Mary: His name will be Jesus.

Elizabeth: He will be great, and will prepare the way for the Messiah!

Mary: He will be great, and save our people from their sins. But who will save me from the wrath of the rabbis?!

Elizabeth: I’ve always said, Lord, there’s nothing you can’t do!

Mary: I’ve always said there’s nothing you can’t do. So, please, Lord, help me now.

Elizabeth: I have to talk to someone!

Mary: What am I going to do? Who can I tell?

Elizabeth: He never was much of a talker, my Zechariah. But now he’s speechless. Claims he can’t talk. The angel made him mute. Likely story!

Mary: I must go and see my cousin. Only, please, Elizabeth, don’t condemn me!

Elizabeth: Mary! I could talk to her. She’s young and hasn’t waited so long! She probably believes in angels! Only, please, Mary, don’t laugh. But I want to laugh!

Mary: Yes, I can talk to her.

Elizabeth: And shout, and sing. I’d dance if I could!

Mary: Please, Elizabeth…

Elizabeth: Please, Mary…

Mary: I’m so afraid…

Elizabeth: Don’t laugh

Mary: Don’t condemn me.

Leader: She got up and traveled to a town in Judah in the hill country, straight to Zachariah’s house, and greeted Elizabeth. When Elizabeth heard Mary’s greeting, the baby in her womb leaped. She was filled with the Holy Spirit, and sang out exuberantly, You’re so blessed among women, and the babe in your womb, also blessed! And why am I so blessed that the mother of my Lord visits me? The moment the sound of your greeting entered my ears, The babe in my womb skipped like a lamb for sheer joy. Blessed woman, who believed what God said, believed every word would come true! (Luke 1.39-45)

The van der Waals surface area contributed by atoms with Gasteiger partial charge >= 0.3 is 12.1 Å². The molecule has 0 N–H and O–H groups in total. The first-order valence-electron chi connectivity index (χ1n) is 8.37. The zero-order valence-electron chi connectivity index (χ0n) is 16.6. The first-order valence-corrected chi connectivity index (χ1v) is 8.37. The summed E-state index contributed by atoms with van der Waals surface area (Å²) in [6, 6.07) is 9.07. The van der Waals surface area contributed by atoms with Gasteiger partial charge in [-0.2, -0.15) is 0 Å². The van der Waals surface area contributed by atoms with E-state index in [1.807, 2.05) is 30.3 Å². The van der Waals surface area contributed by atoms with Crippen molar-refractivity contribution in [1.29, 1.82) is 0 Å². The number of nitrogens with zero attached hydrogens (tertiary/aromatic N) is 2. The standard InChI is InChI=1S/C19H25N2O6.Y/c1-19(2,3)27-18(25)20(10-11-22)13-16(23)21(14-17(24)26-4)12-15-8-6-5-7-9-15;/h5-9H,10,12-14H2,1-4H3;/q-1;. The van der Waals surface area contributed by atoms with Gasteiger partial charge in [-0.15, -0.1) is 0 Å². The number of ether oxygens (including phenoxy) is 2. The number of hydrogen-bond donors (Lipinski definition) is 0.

As a sung affirmation or in place of the Gloria Patri: first verse ofO Come, O Come, Emmanuel”

As Mary and Elizabeth anticipate greeting each other: Passing of the Peace

The story of the birth of Christ is told by reading excerpts from “The First Miracle” by Jeff Archer. This is the story from the eyes of a young Roman who we discover is Pontius Pilate. The excerpts are divided into the sections with Advent and Christmas Hymns sung in between. One or multiple readers can be chosen to read each section.

First section: The Young Roman

Hymn: “Lift Up Your Heads, Ye Mighty Gates”

Second section: A Bearded Man and a Fat Lady

The kids have been learning this song in Sunday School and will lead the congregation: “Mary Had a Baby”

Third section: The Filthy Barn

Hymn: “Away in the Manger”

Fourth section: Leaping Shepherds

This hymn is sung as a call and response where a lead singer leads the congregation: “Rise Up, Shepherd, and Follow”

Fifth section: The Magnificent Foreigners

Hymn: “O Little Town of Bethlehem”

As a sermon or homily, I plan to read the end of the book where Pontius’ identity is revealed and then connect the story to the following ritual: The Miracle